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Cyberbullying 

 What is Cyberbullying? 

Cyberbullying  is bullying that takes place on digital platforms. They occur through SMS, Text, applications, or on online social media, forums, or gaming. The act includes sending, posting, or sharing harmful information or content about someone else. Cyberbullying can cross the line into unlawful or criminal behavior, and must be addressed if it happens. Cyberbullying has its unique concerns in that it is a relatively new concept, and has different attributes to it from a confrontational, face to face bullying situation. They are persistent, permanent, and hard to notice. By persistence, the digital devices offer an ability to immediately and continuously to communicate, so it is relatively more difficult to find relief. By permanence, most information communicated electronically is permanent, and can be captured an stored into memory. Thus, a negative online reputation could impact employment or even college admissions. They are also often hard to notice or harder to recognize by overseers due to the fact that users can remain anonymous. 


Where does Cyberbullying Usually Occur?

Cyberbullying occurs mostly through these following platforms. 

  • Social Media Platforms: Facebook, Instagram, SnapChat, and Tik Tok
  • Text Messaging or Messaging Apps on Mobile Devices or Tablet Devices 
  • Instant Messaging, Direct Messaging, and Online Chatting over the Internet 
  • Online Forums, chat rooms, message boards 

Forms of Cyberbullying 

Cyberbullying commonly occurs through these following tactics 

  • Hurtful posts or comments that includes mean, hurtful, or embarrassing rumors 
  • Threatening to hurt someone 
  • Posting private, harmful, or mean videos
  • Pretending to be someone else while being online in order to post personal information online 
  • Posting mean or hurtful comments, contents about racism, religion, or ethnicity
  • Creating harmful webpages including false information 
  • Threatening to destroy the privacy of individuals by making their personal information public, including addresses, social security, credit card, phone numbers, or their links to social media accounts 

Source: https://www.stopbullying.gov/cyberbullying/cyberbullying-tactics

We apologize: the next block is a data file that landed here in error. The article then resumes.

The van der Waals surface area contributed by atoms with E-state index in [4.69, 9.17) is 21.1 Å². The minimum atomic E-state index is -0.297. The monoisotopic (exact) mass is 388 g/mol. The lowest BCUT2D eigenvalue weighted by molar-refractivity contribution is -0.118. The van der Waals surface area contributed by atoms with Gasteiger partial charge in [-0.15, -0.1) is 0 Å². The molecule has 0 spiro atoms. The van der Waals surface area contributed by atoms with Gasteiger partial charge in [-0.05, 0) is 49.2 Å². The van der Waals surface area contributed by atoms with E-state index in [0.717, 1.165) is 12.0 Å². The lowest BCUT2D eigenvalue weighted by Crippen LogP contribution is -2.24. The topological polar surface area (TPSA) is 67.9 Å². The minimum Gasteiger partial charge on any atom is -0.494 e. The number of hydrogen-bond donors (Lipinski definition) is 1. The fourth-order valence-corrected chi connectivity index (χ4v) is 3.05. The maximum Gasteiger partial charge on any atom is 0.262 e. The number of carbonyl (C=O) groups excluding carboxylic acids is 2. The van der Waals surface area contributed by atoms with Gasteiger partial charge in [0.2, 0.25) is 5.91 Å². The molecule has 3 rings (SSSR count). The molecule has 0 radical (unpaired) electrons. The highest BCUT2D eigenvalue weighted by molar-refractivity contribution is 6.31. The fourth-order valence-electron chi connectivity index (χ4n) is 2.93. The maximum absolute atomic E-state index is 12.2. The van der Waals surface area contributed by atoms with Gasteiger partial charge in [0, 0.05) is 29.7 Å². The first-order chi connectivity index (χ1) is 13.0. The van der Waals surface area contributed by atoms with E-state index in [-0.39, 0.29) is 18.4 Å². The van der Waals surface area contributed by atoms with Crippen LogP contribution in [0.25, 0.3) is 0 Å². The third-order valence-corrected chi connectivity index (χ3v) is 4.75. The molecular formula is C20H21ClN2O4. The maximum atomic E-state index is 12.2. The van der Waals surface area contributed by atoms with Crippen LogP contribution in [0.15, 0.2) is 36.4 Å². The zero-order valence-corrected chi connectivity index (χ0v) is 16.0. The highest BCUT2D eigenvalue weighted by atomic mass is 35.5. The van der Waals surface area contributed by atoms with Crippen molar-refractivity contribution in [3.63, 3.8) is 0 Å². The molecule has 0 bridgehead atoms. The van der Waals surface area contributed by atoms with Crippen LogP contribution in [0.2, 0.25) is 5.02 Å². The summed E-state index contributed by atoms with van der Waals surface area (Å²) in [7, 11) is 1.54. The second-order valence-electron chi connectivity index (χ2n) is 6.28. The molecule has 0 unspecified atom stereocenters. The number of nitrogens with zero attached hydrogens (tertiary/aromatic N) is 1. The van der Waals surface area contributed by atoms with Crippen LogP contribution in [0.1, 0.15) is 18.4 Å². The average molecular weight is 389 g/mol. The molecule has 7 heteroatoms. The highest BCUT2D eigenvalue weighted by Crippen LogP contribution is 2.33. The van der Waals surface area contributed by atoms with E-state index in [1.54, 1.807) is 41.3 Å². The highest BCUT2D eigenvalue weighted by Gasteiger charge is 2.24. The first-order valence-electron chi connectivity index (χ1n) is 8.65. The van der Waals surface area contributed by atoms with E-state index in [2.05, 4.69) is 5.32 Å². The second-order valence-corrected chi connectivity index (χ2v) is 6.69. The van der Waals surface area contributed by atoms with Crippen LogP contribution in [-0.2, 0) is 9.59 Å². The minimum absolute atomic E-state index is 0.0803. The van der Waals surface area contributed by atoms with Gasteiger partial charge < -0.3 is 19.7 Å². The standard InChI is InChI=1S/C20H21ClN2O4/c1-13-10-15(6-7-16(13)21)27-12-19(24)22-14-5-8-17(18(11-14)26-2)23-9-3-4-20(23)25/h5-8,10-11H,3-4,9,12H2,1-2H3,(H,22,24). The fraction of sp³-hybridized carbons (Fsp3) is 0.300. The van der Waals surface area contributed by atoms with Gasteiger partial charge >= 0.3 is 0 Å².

Prevent Cyberbullying

There are ways to reduce the likelihood of becoming a victim of a cyberbully. There are ways to implement safety measures as well as have ongoing conversations about cyberbullying. First and foremost, to prevent behaviors like catfishing, it is important to be aware of the passwords and extra protection on accounts and devices. Your child should never be sharing passwords with anyone, even with their best friends. Privacy tools and settings must be used as almost every social media app has privacy settings. Each account has the ability to remain private, and this is effective in preventing people from tagging the account, and makes it a requirement for other people to get permission before sharing their photos. Personal information should be kept private, as kids should never be sharing their addresses, cell phone numbers, or their email online. Sharing too much information online, especially if they have friends that they don't know well, can be very detrimental. People are not always transparent about their identities, and it is likely that the person behind the account may be a really different person from what they claim to be. Location sharing can be managed, as some smartphones allow users to be kept track of where they are. However, this can be very revealing, especially harmful if wanting to keep their personal information private. Some smartphones allow uses to share their locations with friends, but one must refrain from sharing their vacation pictures, or any revealing information without being aware of the dangers it poses. Before posting, one must think about the possible consequences that correlates to the posting. For instance, when creating a post, one should take about half an hour to consider the consequences that may result from the post. Cyberbullies can take the posted material and use it against them, or the material posted may simply might not be something that should be said publicly. Finally to respond to cyberbullies, one should not engage in arguments with the cyberbully by any means. Since cyberbullies are looking for emotional responses, it is important to ignore direct confrontation, but rather addressed by taking screenshots of the harassment to save it as proof of the encounter. Most importantly, cyberbullying should always be reported. This includes telling the parents what is happening, but also letting the social media platform, social media provider, or any necessary parties of what is going on. Once all of the reports have been filed, appropriate steps are needed tp block the person or account them responsible for the cyberbullying. Most often, kids are cyberbullied by people they know, so standing up for the victims could be helpful in preventing future cyberbullying incidents, especially if the cyberbully is not getting the reaction that they want.